December 02, 2012

NBC Heritage Month special

Caught this Heritage Month special on my TiVo:

Life Connected: American Indian Heritage Month SpecialHosted by Whit Johnson, this 30-minute special celebrates American Indian Heritage Month. We take a look at the past, the present and the future.Part 1: This clip features Paula Starr, the Executive Director of Southern California Indian Center.Part 2: A new social network,, is helping American Indians connect. NBC4's Mekahlo Medina reports. Also, the first American Indian television station in the country is right here in Southern California. This clip features KVCR-TV general manager Kenn Couch and Tim Harjo, the chief content officer.Part 3: American Indian basket weaving existed and thrived for centuries, but now as the precious materials become scarce in our urban environment, the art is under threat of extinction. Kat High, the director of the Haramokngna American Indian Culture Center, is in the forefront to reverse this trend.My thoughts

The good: NBC devoted half an hour to Indians, and had Indians in the studio talking as regular people. That last part is exceedingly rare. Usually documentary-style shows focus on rez-based Indians, which lead to an "out of sight, out of mind" reaction.

The bad: Other than PBS, which is always good about airing Heritage Month shows, NBC was the only local network with a Heritage Month special.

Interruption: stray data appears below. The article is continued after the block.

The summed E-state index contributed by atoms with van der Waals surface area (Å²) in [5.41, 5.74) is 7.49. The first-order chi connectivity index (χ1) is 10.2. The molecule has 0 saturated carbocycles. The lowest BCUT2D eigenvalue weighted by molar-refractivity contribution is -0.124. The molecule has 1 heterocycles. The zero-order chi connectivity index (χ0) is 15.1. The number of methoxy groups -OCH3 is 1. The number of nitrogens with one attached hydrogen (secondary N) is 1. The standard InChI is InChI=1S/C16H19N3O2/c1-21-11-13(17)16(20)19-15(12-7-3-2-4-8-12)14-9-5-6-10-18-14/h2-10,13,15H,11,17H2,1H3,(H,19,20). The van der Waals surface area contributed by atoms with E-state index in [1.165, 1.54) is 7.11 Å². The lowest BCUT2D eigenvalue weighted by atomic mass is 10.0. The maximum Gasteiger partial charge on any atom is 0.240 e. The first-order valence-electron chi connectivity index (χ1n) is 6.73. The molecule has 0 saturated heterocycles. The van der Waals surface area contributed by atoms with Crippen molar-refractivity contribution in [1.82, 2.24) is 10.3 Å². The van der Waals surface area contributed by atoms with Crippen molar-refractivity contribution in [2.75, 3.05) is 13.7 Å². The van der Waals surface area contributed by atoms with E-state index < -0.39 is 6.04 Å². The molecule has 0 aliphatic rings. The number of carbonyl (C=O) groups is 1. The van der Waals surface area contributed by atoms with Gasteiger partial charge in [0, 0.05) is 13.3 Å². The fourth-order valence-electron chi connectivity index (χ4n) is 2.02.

The ugly: The 9:30 am slot on Sunday means the show was almost invisible. Only a slot between midnight and 6 am would've been worse.

Segment 1 talked about how Native parents struggle to raise kids in their culture. It was really about the craft of making cradleboards and moccasins. Segment 2 was really two segments on and FNX.

So the show was a mixed bag: two segments on arts and crafts and two on new media. I guess that juxtaposed the traditional and the modern well enough, but the show could've used its time more effectively. I would've rearranged the segments like this:

Segment 1: Traditional arts: Cradleboards and moccasins alone or combined with baskets.

Segment 2: Modern arts: music, comedy, fashion, theater, etc. Anything but powwow dancing and flute music.

Segment 3: Business and politics: Perhaps something on how the Pechanga tribe stopped the Liberty Quarry from digging up their land. Or a similar incident that demonstrates how tribes are fighting for their rights.

Segment 4: New media: Facebook and Twitter (not the limited system), YouTube, FNX, film festivals, etc.

Obviously a half-hour special would have to rush through these topics. Even so, it would show Indians to have richer, more varied lives and interests than the actual special did.

Anyway, you'll recall that I attended a meeting at NBC and said they were trying hard to promote diversity. This special is one of their efforts, and kudos for that.

For more on the subject, see Revolution and TV Diversity and Native Diversity Meeting at NBC Universal.

No comments: